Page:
Avon, $7.99, ISBN 0-380-79334-2
Historical Romance, 2001 (Reissue)
Sabrina Lambert, plain Jane trying to snag a hubby in her first Season, is taking a break from the burdens of romance heroine-dom by lying on a nice lawn of grass and closing her eyes, when she is almost trampled to death by Scots hunk Duncan MacTavish, the new and reluctant heir to the title of Marquis of Birmingdale. My, aren’t those kilted thighs the sexiest this side of Regency London?
Too bad Sabrina is demure enough not to look up higher. Oh well.
It is a rude twenty-first birthday shock for Duncan, really. First, he is summoned by his grandpa, the Marquis, to the latter’s bedside to learn of his new future inheritance. The best one is that he is now engaged to Lady Ophelia Reid!
He’s young and he wants to wench around the Scottish highlands. He does not want to be in England at his grandpa’s bidding. And Ophelia is one shrew, selfish, catty, bitchy woman. “She’s not the one. I don’t want her,” he declares.
But now, he has met Sabrina, who is spookily enough being sponsored by Ophelia’s parents. He’s engaged, but hey, what is a mere engagement compared to true love, eh? Ophelia doesn’t have a chance.
This story is fun. It has the bounce and gaily, boppy feel missing in Ms Lindsey’s last few books. While the plot and the characters aren’t anything new, everything works like a charm. He’s obtuse and a bit befuddled, but hey, it’s a good sort of befuddled. She’s witty and strong-willed, and she takes no nonsense, which is good too. Okay, there’s this self-inferiority of hers, but that’s okay really. And their romance progresses most charmingly and delightfully, from bicker to banter to lust.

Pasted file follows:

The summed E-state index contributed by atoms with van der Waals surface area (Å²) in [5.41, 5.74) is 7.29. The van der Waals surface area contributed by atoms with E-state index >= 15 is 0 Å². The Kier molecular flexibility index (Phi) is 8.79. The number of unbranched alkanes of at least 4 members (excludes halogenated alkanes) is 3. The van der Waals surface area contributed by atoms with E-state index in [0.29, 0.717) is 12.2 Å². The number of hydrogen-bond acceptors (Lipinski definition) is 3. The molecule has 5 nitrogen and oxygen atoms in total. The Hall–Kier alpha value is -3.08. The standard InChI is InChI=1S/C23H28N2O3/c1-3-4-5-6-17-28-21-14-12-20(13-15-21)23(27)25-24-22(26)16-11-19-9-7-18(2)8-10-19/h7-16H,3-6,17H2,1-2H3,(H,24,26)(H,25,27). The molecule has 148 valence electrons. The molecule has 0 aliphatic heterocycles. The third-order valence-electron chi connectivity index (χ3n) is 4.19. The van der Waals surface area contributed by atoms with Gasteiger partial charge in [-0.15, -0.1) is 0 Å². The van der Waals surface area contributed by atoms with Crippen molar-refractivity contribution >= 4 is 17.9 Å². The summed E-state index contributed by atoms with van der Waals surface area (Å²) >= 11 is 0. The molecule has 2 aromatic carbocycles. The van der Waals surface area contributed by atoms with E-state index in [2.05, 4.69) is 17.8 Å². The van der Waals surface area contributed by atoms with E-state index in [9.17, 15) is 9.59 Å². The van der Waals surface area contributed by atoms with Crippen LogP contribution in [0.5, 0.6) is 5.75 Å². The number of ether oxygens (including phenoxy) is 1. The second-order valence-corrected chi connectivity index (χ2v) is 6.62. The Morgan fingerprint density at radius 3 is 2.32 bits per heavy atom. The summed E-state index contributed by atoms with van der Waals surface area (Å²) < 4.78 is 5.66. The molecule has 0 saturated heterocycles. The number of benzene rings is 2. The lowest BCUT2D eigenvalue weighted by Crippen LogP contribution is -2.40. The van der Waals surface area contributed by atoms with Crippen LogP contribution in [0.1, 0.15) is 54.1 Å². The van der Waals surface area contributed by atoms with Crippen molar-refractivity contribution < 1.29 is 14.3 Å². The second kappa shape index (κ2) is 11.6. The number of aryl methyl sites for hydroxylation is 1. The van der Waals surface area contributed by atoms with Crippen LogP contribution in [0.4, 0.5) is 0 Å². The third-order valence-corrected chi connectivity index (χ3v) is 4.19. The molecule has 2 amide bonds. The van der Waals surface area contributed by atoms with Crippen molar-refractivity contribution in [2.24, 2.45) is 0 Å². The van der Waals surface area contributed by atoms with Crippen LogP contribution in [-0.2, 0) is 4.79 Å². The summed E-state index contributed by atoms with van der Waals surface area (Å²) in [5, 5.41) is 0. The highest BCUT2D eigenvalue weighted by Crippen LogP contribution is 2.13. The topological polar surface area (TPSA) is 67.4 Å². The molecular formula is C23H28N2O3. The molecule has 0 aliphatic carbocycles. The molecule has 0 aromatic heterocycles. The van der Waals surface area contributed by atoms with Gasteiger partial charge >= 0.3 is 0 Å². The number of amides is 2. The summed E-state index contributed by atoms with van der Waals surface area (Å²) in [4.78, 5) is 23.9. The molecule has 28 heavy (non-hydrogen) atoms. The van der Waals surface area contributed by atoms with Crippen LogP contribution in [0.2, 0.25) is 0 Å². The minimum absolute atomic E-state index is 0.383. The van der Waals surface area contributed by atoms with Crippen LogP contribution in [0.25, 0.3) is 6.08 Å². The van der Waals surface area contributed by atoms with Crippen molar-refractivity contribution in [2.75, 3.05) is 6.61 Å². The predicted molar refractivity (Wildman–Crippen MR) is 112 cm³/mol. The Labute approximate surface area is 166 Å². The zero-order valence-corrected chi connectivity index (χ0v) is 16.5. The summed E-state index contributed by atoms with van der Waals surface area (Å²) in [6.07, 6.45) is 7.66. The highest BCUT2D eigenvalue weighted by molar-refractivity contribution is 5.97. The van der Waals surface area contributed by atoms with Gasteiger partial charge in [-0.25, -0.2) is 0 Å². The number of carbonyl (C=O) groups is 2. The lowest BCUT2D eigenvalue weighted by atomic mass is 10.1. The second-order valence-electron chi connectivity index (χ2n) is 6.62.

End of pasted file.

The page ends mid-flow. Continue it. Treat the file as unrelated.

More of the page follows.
But the best has to be the little details of the story. I don’t mean historical details, but the little nuances of cattiness from the secondary characters such as Ophelia and her two faithful companions. The old men are befuddled and have the best lines, and Ms Lindsey really know how to insert wry humor here and there that have me giggling. Sometimes it feels like I’m watching a Regency version of Amy Heckerling’s Clueless with all the high school girl-like cattiness and claws bared to scratch one’s eyes out hidden by silk gloves.
The Heir seems to herald the return of the skilful storyteller in Johanna Lindsey. Welcome back – it’s about time, I say.
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